|Be gentle, I'm new to this!|
Well that's hopefully about to change soon as for one, last month I went along and completed my Compulsory Bike/Basic Training (depending on where you read it the name changes). Now I didn't know what to expect when I turned up for the 7 hour course, but it was really good fun and consisted of:
- Turning up at the testing location @ 7:50 sharp, thus allowing plenty of time for registration and to fumble around finding a jacket, trousers, gloves and a helmet that were a good fit;
- Learning the controls of the bike and what all the different sticky out bits actually do;
- Jumping on the little tiddler (and I mean that as I'm 6ft 1" so if I'm honest I was a little cramped on the smaller 125 bikes) and finally turning it on.
- Doing straight lights over and over for half an hour to start learning clutch control and throttle control;
- I then graduated in to doing figure of eights in 1st gear to begin with and after an hour or so was pushing it into 2nd!
- Then came learning the correct signals, checks and the emergency stop;
- After lunch and after discussing with the instructor about confidence and that it's all about practice we were ready to hit the roads;
- We spend about 2 hours riding on the roads and really did enjoy it, I mean I always wondered what people were on about when they talked about the freedom a bike gives you, and now I understand that completely.
- After completing the road riding without running any red lights or running over any grannies, I returned to the test centre where I subsequently reached a sufficient level to receive my certificate.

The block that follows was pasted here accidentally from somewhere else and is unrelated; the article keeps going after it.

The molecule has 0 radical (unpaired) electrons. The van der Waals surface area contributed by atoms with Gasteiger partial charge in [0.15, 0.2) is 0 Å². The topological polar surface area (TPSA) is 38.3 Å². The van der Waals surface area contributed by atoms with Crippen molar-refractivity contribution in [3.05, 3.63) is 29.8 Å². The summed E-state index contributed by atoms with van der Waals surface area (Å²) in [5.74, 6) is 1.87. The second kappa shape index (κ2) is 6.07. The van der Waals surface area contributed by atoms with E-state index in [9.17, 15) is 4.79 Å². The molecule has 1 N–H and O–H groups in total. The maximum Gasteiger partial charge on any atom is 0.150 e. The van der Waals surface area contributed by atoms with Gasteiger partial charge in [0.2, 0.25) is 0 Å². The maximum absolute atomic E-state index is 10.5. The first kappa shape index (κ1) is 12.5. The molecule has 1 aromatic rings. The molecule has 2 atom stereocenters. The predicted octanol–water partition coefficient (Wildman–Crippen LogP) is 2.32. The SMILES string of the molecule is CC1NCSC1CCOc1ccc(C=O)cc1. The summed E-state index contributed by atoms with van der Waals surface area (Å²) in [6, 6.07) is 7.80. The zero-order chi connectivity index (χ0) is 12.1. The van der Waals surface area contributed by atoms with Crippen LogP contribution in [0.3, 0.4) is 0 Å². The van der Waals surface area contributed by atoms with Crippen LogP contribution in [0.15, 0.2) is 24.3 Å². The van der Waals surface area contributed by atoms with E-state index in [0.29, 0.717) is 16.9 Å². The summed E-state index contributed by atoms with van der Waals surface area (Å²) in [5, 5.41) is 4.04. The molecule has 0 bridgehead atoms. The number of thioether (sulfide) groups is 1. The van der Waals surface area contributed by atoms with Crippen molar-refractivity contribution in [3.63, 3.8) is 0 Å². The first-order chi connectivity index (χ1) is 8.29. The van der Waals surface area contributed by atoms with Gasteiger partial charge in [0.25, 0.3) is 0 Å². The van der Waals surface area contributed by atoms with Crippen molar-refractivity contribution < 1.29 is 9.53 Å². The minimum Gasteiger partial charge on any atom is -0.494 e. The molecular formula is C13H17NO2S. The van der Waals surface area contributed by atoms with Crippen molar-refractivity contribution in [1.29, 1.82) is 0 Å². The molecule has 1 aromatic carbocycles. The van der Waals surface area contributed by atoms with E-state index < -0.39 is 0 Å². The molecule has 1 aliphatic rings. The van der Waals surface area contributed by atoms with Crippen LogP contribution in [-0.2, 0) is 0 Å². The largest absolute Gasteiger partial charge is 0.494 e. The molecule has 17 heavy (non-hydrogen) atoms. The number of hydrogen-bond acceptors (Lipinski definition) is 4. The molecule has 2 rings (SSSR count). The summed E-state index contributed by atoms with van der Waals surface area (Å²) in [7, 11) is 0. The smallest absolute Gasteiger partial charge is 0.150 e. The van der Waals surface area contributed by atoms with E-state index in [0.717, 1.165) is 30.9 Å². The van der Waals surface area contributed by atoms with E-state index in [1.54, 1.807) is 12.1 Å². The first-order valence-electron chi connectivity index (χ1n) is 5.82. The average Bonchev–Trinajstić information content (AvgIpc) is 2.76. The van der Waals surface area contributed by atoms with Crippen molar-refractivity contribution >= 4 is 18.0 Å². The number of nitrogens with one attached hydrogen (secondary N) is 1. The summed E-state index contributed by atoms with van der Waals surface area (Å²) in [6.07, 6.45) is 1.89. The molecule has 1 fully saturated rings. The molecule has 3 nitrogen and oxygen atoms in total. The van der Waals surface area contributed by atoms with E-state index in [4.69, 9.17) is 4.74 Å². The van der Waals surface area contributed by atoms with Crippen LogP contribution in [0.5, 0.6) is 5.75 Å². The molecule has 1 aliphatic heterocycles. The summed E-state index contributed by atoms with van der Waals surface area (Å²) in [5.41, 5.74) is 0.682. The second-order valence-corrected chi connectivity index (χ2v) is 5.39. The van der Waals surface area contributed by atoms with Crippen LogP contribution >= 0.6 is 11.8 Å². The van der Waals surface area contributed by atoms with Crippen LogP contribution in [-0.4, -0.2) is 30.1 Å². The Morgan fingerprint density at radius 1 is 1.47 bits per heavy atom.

My next goal is to revise for and pass the Bike theory test (similar to the car one if you've done that, but additional hazards to look out for). Once I've completed that I will be taking a few big bike test lessons, usually on either a Fazer or Bandit (which are easier to ride than the little 125s as they're far more sturdy and you don't donkey hop in low gear) to really get an idea of where I want to go with it.
A few worthwhile notes I've picked up from the instructors though have been to not go out and buy a Super-bike if you value your spine, and look for a Fazer or Bandit as your first bike as they will go all day long, be really comfortable to ride, commute like a dream and give you 50-60 miles to the gallon. Oh and remember that the bigger bikes tend to ride smoother in low gears than the screaming 125s that some of the teenagers are riding around on.
There are a few popular sites that I've been frequenting too, to help me with finding the best bike for the commuter/casual rider and, when the times comes where to look for the best leathers and equipment. These are: